john bane
john bane

John Bane was sentenced to death by the State of Tennessee for the murder of a man. According to court documents Royce Frazier was found dead in a bathtub full of water. The sixty year old man had been gagged, a electrical cord was wrapped around his neck and a bag over his head. The killer, John Bane, had used a toilet plunger to keep Frazier head below water. John Bane was arrested, convicted and sentenced to death.

Tennessee Death Row Inmate List

John Bane 2021 Information

Birth Date:12/29/1964
TDOC ID:00098568
State ID Number (SID):358040

John Bane More News

On November 19, 1988, police found the body of the victim, Royce D. Frazier, age 60, lying in a bathtub full of water in his home near Memphis, Tennessee.   Frazier had been gagged;  a plastic bag had been placed over his head;  and an electrical cord was tied around his neck.   A plunger had been placed over his face apparently to keep his head submerged.   Frazier’s house had been ransacked:  several lamps and ashtrays had been overturned and numerous items were scattered in disarray.

Brian Lovett, who was 16 at the time of the offense, testified that his mother, Donna Lovett, and the defendant, John Michael Bane, had discussed a plan to rob the victim several days before he was killed.   The plan was for Donna Lovett to visit Frazier, whom she knew, and render him unconscious by putting Visine eye drops in his beer.   Bane would then enter Frazier’s home and carry out the robbery with Donna Lovett.   According to Brian Lovett, Bane said that Frazier would have to be killed because he “knew [Lovett] and would tell on her.”   Brian Lovett said that he and Bane discussed choking or stabbing the victim.

On the day after the robbery plan discussion, Donna Lovett and the defendant John Bane experimented by giving Brian Lovett a beer containing eye drops to see whether it would render him unconscious.   Brian Lovett testified that it caused him to fall asleep within five minutes of drinking the beer.   Thomas Lovett, Brian’s younger brother, also testified that he recalled Brian drinking a beer containing eye drops.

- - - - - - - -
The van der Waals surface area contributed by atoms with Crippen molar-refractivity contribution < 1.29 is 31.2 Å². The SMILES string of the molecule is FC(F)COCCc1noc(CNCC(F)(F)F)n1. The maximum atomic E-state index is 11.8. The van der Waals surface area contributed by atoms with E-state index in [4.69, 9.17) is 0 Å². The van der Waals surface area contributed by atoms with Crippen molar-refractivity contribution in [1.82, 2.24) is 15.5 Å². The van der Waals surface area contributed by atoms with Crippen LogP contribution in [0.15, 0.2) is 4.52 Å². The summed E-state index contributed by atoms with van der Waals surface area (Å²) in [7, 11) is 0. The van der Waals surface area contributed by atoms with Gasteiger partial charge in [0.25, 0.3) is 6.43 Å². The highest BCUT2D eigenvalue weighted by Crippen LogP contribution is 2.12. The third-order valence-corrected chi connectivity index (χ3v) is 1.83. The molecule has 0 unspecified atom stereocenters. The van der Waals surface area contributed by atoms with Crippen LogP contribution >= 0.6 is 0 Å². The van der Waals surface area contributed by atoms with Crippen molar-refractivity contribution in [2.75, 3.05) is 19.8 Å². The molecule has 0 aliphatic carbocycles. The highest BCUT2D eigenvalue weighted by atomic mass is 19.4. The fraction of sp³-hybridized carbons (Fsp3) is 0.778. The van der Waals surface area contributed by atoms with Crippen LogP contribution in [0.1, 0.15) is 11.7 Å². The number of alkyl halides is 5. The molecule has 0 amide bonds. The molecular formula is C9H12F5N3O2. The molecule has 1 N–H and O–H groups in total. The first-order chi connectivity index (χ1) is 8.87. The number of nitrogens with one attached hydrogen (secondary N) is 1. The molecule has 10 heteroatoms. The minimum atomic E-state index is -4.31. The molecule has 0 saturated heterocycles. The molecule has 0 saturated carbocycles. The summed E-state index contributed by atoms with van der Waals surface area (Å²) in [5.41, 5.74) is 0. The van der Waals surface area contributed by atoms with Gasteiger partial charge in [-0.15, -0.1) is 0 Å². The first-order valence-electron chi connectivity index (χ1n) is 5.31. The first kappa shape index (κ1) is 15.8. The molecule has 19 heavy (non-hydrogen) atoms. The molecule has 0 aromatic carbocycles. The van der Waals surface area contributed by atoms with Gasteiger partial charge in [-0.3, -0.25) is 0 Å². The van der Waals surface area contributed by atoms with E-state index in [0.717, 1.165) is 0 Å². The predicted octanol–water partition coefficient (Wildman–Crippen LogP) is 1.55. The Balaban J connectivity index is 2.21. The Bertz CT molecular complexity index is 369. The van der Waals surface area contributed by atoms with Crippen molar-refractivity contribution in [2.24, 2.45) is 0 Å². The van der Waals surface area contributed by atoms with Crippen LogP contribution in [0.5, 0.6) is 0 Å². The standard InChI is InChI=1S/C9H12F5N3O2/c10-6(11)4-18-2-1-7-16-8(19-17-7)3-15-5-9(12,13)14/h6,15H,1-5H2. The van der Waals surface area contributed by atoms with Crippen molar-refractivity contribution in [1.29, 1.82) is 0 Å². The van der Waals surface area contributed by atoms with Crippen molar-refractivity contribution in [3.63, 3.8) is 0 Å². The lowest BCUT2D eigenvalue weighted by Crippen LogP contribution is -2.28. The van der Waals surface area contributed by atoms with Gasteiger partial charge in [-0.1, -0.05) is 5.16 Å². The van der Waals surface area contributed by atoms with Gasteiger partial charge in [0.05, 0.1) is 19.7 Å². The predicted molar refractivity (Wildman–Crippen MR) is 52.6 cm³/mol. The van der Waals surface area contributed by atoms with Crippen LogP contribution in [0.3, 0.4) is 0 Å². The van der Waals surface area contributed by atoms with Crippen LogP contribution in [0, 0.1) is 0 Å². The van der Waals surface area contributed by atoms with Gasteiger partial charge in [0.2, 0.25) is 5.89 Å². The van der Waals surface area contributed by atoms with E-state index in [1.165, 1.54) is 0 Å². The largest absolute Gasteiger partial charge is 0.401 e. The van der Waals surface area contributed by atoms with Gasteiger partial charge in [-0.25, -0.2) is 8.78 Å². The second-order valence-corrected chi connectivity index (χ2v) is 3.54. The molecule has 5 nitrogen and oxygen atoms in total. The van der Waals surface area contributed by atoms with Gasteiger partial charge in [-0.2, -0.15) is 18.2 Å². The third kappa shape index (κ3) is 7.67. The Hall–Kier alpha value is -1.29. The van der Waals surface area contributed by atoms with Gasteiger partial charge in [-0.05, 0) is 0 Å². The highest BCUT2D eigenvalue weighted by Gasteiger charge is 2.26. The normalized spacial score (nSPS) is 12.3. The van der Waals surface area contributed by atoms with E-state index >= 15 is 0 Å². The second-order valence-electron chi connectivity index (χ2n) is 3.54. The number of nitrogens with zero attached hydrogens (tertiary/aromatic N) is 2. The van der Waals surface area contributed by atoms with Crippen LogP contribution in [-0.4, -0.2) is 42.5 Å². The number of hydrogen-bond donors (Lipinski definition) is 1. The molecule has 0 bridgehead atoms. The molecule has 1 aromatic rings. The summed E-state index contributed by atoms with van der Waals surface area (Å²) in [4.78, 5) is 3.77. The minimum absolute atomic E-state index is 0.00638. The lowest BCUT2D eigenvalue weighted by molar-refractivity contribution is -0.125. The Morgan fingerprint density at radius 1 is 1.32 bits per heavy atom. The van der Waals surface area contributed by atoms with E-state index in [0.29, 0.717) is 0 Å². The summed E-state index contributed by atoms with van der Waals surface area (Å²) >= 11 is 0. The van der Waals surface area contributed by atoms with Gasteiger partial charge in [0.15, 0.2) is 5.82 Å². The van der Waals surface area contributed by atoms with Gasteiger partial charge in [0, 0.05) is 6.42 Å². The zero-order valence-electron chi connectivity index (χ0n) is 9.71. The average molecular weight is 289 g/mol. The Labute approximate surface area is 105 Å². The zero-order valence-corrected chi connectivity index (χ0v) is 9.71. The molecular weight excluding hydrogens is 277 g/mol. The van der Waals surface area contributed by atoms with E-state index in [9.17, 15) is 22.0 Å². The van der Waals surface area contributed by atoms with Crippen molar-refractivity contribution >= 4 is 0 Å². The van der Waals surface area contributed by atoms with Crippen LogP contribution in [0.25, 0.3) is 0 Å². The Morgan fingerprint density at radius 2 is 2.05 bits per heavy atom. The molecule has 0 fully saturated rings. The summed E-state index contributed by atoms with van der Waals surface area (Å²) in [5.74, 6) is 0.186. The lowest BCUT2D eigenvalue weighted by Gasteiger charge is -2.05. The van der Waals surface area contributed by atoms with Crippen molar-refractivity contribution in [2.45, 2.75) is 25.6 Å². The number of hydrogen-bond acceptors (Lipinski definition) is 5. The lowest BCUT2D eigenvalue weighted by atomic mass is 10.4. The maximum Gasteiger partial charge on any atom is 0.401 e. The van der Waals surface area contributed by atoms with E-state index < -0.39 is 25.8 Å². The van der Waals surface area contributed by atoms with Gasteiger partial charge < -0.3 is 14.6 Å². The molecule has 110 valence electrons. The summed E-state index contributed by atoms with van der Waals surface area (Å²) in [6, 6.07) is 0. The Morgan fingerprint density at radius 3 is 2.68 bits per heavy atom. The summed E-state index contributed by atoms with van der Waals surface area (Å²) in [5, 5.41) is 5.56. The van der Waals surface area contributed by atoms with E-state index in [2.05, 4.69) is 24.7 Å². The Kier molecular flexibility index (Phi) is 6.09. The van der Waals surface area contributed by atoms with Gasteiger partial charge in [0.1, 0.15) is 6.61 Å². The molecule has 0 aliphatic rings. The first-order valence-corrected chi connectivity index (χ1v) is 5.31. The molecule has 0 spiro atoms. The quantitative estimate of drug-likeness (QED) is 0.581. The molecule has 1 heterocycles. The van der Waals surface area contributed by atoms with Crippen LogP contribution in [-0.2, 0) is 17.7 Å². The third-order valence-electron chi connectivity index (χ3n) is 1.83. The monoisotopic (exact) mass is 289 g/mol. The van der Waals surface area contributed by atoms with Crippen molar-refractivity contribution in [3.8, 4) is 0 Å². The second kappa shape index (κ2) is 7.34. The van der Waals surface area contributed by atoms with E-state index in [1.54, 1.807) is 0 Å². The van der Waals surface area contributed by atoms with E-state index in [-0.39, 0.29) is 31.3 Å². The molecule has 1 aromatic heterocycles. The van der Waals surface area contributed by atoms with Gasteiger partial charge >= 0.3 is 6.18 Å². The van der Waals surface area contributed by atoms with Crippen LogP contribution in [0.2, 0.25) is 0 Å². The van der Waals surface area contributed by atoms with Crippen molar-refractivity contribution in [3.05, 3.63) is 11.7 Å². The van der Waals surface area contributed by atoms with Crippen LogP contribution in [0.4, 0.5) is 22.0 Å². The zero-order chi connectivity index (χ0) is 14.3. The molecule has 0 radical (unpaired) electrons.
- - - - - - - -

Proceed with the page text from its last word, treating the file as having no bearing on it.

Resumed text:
Sometime in the late afternoon of November 17, 1988, John Bane, accompanied by Donna Lovett and her two sons, Brian and Thomas Lovett, drove his car past Frazier’s home several times, but no one appeared to be home.   Bane explained that he was going to borrow money from the occupant.   When they saw Frazier’s car at the home, Donna Lovett got out of the car and went into the house alone.   Bane then left and drove Brian and Thomas to Brian’s girlfriend’s home.   A short time later, Bane picked up the boys and took them to the Lovetts’ trailer in Ripley, Tennessee.   Thereafter, Bane, along with Brian Lovett, returned to Frazier’s home.   When Donna Lovett signaled by “flickering” the porch light on two occasions, Bane entered Frazier’s home, leaving Brian Lovett in the car.

According to Brian Lovett’s testimony, approximately thirty minutes later John Bane and Donna Lovett ran to the car carrying several items of Frazier’s property.   Bane had blood on his gloves and Donna Lovett was crying and upset.   While driving from the scene, Bane told Brian that he had beaten the victim several times because he kept getting up and that he had “cut [the victim’s] nuts off.”   Bane also said that he had taken $726 and that he “had done such a good job he deserved a beer.”   Bane was arrested two days later when Donna Lovett reported the events of November 17, 1988 to the police.2

Brian Lovett testified that his sister committed suicide several months before the killing of the victim and that he himself had attempted suicide on two occasions before November 17, 1988.   He admitted that he had been treated at Charter Lakeside and Memphis Mental Health Institute and that he had a history of using cocaine, speed, marijuana, and alcohol.   Lovett also admitted that he had made conflicting statements about the murder.   In one statement, he had told authorities that he had looked in Frazier’s window and saw Bane holding a knife to the victim’s groin while Donna Lovett placed a bag over the victim’s head.   He did not recall why he had made the statement and conceded that he had never left Bane’s car.   Lovett testified that he had been arrested for theft after Bane was convicted and that he had been placed in the same prison cell as the defendant.   He conceded that he signed a statement that he had lied at trial because he feared the defendant.